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Friday, April 15, 2016

Joy and Thorns

My favorite Christmas hymn, or even just anytime hymn, has always been Joy to the World.  The united song of Heaven and Nature grasps the all things seen, and not seen, reign of the King which will extend to the frayed edges of the curse.  Verse three says:

No more let sin, and sorrows grow
Nor thorns infest the ground
He comes to make His blessings flow
Far as the curse if found . .

As the days stretch light until 8 pm (!!), and the frosty nights melt into temperate sunshine by noon, we are attacking a few curses around here.  Faulty plumbing, mildew, falling gutters.  And by we, I mean Scott, with me holding a ladder or handing an occasional tool.  Yesterday we ventured into our acres of woodland to finish reclaiming an old logging road, making a 4th path for hiking (my opinion) or ATV riding (everyone else's opinion).  We had noticed this contour in the hillside branching off from another path that Luke and his housemate Mike cleared a couple of months ago.  This one is steep, bumpy, narrow . . . and literally clogged with thorns.  Scott carried the chain saw and I carried the weed whacker.  While he attacked vegetation, I scouted a way to link this route to a larger path that my dad cleared long ago.  Which involves my favorite activity, trekking under soaring oaks, scratching through clusters of holly, startling a wood thrush, shuffling in leaves, tripping over wild grape vines, scouting a ridge.  By the time I settled on a good connection, Scott had hacked through a lot of brush on the old logging road.  And so the day went, cutting and clearing, hauling armloads of vines and branches off to make a path.

The sheer density of bramble is enough to make you believe in Genesis.  Any patch of sunlight engenders a dense thorny tangle.  When you pull them out of trees they snap your face, or poke through work gloves, drawing blood.  Such is the nature of the fight.

When the thorns were rooted in the path, I tried to pull them up.  If we just weed-whack them down, I know they'll be right back.  But the roots turned out to be larger than the vines themselves!  They are deep and dense, creepily sunless, tenacious.  Tiring to pull.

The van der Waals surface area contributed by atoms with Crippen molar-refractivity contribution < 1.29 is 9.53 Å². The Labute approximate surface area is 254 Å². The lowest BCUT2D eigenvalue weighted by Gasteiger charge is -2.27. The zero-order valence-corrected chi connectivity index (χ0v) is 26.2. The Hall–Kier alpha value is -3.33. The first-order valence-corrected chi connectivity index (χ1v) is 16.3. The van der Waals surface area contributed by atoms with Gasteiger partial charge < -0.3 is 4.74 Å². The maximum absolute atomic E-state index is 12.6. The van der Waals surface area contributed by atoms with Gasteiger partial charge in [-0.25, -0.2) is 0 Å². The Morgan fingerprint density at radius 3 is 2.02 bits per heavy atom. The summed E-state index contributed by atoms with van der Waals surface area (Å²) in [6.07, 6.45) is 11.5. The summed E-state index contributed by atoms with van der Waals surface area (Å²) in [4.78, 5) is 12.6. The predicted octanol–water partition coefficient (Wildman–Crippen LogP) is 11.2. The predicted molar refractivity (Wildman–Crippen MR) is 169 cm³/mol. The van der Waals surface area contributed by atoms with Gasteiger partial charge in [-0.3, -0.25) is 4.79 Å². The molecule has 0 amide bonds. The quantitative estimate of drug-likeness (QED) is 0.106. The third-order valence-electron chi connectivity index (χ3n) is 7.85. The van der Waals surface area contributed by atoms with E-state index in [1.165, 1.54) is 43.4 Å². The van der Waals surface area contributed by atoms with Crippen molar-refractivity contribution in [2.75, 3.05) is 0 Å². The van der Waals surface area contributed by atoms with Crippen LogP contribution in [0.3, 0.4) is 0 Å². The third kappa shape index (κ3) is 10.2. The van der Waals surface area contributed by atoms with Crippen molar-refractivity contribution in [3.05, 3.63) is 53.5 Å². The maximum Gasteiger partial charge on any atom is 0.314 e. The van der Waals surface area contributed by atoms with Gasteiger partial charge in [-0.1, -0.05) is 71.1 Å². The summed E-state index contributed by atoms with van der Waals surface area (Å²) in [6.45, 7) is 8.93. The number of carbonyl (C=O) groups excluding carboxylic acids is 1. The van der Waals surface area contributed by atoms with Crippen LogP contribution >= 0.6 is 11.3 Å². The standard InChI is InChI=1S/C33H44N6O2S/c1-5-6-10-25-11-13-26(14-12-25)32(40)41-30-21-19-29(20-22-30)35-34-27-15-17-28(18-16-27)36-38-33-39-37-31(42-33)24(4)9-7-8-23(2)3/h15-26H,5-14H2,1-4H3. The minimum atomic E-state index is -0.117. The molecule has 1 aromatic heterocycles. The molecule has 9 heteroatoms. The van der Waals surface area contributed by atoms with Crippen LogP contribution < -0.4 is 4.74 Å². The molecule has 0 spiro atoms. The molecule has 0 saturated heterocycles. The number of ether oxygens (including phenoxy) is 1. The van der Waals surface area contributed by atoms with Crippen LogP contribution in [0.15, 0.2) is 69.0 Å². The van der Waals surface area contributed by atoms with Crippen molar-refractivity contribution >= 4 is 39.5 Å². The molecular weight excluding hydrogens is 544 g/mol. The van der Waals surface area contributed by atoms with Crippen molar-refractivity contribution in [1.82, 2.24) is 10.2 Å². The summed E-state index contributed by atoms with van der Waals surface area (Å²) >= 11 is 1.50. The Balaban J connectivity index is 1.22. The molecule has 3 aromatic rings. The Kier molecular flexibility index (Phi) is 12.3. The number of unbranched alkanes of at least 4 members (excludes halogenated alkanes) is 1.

At some point in the afternoon I snapped a photo (see the long white root to the right), because I was humming Joy to the World in my head and I knew there was a good spiritual analogy here.  In my own life, I prefer the weed-whacker approach of sin management.  Clear out the poky prickly visible stuff that snags me, or hurts others.  Clean up the comments, the judgements, the reluctance to engage, the distance, the jealousy.  Make myself cheerier, more presentable, more what I think a 50-something mission leader should look like.

But those thorns just keep growing back, and it's a relentless cycle.  Unless the roots are pulled up, painfully, disruptively.  Roots of loving myself more than others, roots of disbelief that God is good and enough and good enough, roots of finding value in comparison or seeking comfort in success.

The sins, sorrows, and thorns; the broken places that we choose as well as those that we suffer as parts of this broken world, have a limit.  The way of the cross pulls up those roots for good, and slowly the Kingdom breaks in with flowers.  Or lichen.  The one above reminded me of a butterfly, the beauty-from-ashes symbol of transformation, something flying out of the rot.  That's us.  Good news.

1 comment:

lem said...

Thanks! I am all too often satisfied to do a little weed whacking in my life, and ignore the roots.